The History Of The Humble Pizza
The ingredients that are the basis of the pizza as a culinary dish have their roots firmly founded in the sunny climate of Southern Italy around the city of Naples. This was historically a Greek colony rather than Italian. Pizza is first mentioned in Roman literature around the 3rd century by Cato the Elder who records a flat and round piece of dough that was dressed with a combination of olive oil, herbs and flour with cheese and honey. This was cooked upon stones, according to translation. Pompeii, the infamous doomed city that was devoured by the ash and smoke of Mount Vesuvius, also had the remains of several buildings resembling modern pizzerias.
Roman Pizzas Pizzas back in Roman times were very little like modern day pizza in the least. The bread would have been more likened to the modern focaccia bread still popular in Italy and around the world, and tomatoes weren’t known to them as they were not imported from the Americas until centuries later. Instead it is recorded that pigs blood and honey were popular pizza toppings, a pretty horrible thought in today’s times!
Pizza Following the Introduction Of Tomatoes Tomatoes originated in the Americas and were brought to Europe in the 16th century. For a long time the European public was nervous of the tomato thinking it to be in some way poisonous! However, by the 18th century the poor areas of Naples in Italy began using them to bulk up their bread and to add flavour. This was the humble beginning of the modern day pizza. It became popular for visitors to Naples to venture into the poorer districts in order to try out the local’s new dish.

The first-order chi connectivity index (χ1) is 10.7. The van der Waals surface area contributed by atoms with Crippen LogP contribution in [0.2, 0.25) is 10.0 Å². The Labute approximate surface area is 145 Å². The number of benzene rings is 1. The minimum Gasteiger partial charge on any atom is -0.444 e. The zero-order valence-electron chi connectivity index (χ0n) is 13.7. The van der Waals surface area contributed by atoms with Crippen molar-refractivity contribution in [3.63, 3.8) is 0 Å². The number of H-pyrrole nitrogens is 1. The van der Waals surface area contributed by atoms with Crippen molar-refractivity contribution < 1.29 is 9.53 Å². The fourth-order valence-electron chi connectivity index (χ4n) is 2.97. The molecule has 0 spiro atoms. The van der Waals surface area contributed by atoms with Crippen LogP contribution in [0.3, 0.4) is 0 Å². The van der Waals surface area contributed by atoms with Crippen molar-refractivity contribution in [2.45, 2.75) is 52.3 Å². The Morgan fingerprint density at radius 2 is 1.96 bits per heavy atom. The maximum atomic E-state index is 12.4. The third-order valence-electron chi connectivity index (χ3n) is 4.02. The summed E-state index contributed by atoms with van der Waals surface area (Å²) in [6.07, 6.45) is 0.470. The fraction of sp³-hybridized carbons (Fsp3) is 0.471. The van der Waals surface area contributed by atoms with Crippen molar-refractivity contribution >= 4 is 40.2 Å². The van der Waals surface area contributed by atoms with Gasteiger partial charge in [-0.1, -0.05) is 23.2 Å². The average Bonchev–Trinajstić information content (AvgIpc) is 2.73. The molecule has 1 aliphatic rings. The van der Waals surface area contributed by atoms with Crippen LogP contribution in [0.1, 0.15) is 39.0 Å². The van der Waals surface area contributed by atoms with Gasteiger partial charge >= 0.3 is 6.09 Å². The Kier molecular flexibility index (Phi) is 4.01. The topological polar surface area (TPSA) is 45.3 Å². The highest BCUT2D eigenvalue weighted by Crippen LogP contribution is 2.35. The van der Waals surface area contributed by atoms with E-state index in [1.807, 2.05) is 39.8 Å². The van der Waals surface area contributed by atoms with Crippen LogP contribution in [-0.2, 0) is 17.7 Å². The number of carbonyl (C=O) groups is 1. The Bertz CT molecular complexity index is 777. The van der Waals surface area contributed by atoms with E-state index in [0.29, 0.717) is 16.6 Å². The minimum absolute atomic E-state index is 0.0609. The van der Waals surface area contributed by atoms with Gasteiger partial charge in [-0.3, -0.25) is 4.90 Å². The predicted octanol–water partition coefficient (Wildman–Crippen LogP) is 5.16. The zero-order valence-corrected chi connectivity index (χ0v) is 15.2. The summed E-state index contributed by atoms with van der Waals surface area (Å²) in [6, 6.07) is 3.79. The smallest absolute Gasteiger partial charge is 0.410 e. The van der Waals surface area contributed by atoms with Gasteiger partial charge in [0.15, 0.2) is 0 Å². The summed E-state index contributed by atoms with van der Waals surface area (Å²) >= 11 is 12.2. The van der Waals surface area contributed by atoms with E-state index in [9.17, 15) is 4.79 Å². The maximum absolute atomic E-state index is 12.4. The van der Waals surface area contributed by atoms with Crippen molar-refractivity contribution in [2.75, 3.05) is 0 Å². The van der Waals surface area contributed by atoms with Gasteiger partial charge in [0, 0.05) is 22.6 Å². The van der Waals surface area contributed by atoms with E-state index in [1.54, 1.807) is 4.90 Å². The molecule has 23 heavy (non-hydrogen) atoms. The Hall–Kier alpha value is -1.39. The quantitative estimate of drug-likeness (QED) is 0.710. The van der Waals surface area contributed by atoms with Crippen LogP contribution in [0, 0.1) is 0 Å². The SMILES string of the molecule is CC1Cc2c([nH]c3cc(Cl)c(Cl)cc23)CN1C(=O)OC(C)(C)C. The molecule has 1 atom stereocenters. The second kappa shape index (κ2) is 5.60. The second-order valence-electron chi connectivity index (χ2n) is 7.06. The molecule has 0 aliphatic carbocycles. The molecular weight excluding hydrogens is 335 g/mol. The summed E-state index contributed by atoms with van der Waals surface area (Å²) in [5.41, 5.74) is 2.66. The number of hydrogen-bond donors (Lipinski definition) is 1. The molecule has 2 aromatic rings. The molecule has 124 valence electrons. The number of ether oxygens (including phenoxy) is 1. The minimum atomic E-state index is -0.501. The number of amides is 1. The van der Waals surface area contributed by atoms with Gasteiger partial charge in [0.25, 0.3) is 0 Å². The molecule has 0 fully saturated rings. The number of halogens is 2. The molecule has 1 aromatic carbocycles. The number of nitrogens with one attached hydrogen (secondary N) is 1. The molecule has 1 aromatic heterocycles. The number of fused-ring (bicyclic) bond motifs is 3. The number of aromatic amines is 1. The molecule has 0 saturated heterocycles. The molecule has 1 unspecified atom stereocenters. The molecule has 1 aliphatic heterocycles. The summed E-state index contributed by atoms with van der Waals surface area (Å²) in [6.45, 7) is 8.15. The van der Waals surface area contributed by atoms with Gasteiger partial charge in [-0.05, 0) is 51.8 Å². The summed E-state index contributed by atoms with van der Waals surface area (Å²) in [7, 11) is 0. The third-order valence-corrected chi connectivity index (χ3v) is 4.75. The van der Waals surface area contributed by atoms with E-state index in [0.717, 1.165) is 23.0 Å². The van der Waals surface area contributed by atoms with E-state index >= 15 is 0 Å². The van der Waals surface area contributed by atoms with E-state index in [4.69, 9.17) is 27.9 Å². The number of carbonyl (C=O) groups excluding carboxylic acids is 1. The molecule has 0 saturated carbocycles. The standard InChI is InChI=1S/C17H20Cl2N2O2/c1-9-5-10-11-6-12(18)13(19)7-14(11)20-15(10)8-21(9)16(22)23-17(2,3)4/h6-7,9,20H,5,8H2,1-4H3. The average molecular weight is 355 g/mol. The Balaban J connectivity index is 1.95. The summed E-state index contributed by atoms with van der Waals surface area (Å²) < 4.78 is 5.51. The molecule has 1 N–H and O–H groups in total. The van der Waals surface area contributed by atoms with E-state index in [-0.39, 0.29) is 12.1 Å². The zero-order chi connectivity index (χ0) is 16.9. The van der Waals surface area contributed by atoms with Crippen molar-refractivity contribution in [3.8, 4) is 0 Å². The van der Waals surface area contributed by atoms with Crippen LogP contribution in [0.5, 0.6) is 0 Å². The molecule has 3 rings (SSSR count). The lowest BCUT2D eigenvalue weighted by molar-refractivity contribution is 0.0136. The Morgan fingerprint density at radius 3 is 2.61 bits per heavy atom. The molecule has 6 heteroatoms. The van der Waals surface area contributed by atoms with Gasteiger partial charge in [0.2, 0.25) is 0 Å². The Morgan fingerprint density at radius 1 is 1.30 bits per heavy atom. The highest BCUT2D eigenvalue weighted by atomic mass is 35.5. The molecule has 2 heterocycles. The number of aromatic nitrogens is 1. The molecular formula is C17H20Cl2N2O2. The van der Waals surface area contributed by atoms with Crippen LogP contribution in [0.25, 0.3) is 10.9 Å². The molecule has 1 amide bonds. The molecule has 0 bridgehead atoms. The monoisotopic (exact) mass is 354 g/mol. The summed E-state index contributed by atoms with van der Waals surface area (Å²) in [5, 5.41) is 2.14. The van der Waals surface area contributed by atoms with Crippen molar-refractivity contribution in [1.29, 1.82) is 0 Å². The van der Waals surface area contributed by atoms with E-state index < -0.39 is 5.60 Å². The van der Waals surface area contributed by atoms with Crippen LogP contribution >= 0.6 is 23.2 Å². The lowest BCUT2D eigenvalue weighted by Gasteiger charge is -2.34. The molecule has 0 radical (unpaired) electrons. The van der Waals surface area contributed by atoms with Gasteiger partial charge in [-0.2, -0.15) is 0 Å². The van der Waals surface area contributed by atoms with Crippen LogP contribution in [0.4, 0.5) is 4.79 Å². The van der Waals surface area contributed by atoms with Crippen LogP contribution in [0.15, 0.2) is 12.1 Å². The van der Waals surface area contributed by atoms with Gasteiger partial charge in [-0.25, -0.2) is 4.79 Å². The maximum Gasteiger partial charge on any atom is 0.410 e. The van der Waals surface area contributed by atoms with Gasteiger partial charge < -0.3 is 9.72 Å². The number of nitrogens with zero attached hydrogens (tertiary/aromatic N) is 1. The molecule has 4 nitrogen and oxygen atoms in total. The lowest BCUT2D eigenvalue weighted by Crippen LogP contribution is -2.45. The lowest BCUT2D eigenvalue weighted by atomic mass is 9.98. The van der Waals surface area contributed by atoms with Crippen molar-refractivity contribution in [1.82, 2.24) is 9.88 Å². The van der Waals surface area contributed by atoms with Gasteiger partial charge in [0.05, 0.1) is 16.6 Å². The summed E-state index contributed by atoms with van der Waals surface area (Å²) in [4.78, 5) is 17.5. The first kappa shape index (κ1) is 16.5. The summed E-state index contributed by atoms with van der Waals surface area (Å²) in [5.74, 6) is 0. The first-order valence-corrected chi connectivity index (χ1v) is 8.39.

The Pizzeria Emerges The popular way to sell pizzas before the 1830’s had been by means of street stands outside of or near to the pizza bakeries. Naples, not surprisingly, saw the very first pizzeria. It was called Antica Pizzeria Port’ Alba. It was described in those days as the food of the humble people in Naples and consisted of bread, oil, tallow, lard, cheese, tomato or anchovies. Today’s pizza is very removed from those days and the choice of toppings is huge. Glad to say the use of tallow and lard have ceased down at your local pizzeria!